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Turner/Karcher Measure To Improve School Nutrition Passes Committee

TRENTON – The Senate Education Committee approved legislation sponsored by Senators Shirley K. Turner and Ellen Karcher that would enact new nutritional standards for food sold in public schools, limiting the availability of high-calorie beverages and foods high in sugar or fat to students during school hours.

“Far too many school-aged children are dealing with obesity and the health problems it causes,” said Senator Turner, D-Mercer. “School isn’t only about teaching kids the three R’s. It’s also about exposing them to a healthy and responsible behaviors and giving them the knowledge needed to make the right choices as they reach adulthood. The lessons learned now in choosing healthy foods will stay with them a lifetime.”

The bill, a committee substitute for S-1913, S-1916, and S-1627, would prohibit the sale or distribution of food of “minimal nutritional value” to students in all public elementary and middle schools. Current federal regulations define “foods of minimal nutritional value” as having less than five percent of the Reference Daily Intake for each of eight specified nutrients per serving. The prohibition would end thirty minutes after the end of the school day.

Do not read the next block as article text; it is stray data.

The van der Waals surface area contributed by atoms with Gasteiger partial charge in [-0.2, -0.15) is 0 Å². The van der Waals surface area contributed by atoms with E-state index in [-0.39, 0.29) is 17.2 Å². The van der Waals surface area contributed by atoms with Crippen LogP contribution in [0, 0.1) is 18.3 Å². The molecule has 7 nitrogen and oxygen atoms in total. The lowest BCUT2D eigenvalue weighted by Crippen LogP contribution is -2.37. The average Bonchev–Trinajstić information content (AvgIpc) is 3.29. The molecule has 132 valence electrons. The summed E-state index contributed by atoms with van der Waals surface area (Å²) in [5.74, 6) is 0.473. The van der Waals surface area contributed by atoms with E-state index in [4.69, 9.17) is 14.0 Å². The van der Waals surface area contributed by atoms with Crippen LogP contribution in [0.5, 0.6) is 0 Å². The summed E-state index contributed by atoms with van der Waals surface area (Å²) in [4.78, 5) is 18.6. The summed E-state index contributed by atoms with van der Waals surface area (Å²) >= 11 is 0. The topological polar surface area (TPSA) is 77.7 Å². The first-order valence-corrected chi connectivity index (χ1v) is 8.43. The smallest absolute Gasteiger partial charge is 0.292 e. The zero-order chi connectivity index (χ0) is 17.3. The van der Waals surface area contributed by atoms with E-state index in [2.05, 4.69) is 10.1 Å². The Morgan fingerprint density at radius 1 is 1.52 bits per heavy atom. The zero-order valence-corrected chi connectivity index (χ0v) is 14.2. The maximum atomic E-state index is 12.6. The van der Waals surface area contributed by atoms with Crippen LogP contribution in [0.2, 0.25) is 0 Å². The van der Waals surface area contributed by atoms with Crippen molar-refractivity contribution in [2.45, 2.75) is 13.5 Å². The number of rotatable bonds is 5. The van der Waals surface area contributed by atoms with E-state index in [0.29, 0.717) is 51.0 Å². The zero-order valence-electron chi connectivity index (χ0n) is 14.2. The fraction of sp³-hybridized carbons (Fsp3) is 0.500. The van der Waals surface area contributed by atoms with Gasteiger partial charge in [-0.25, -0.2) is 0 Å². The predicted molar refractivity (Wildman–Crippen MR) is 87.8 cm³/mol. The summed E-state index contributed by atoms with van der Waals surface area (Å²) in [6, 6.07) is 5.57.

“Recent statistics have highlighted America’s trend toward obesity, and often, the poor health choices of adults are first learned as children,” said Senator Karcher, D-Monmouth and Mercer. “We must promote healthier dietary decisions in school-age children in New Jersey if we’re going to stem the tide of obesity that is sweeping across the nation. Given the health risks of obesity, promoting healthier eating is really a matter of life and death.”

The bill would also set limitations to the types of foods that could be made available to students in vending machines before and during school hours. Vending machines would not be permitted to contain any food or beverage listing sugar in any form as the first ingredient or contains more than 8 total grams of fat, or 2 grams of saturated fat, per serving. Nuts and seeds would be exempt from this guideline.

“Obesity is becoming an epidemic that is costing the country billions of dollars in health care costs. It’s time for all Americans to become more aware about their eating habits and food choices. Fast food restaurants are realizing the need to offer healthy choices to its customers and our schools need to do the same. This bill is not just about blocking junk foods – it’s about developing good eating habits that keep our kids healthy and save us money on health care,” added Senator Turner.

“In today’s fast-paced society, with everyone always on the go, sometimes it’s just easier to stop at a drive-thru or a vending machine, but children have to realize that quick meals-on-the-go can have unintended, unhealthy consequences,” said Senator Karcher. “By taking the time to stop and have a healthy meal, as opposed to high-calorie energy drinks or high-sugar candy bars, they will lead a longer, healthier life.”

The Senate Education Committee passed the bill by a vote of 5-0. It now goes to full Senate for their approval.

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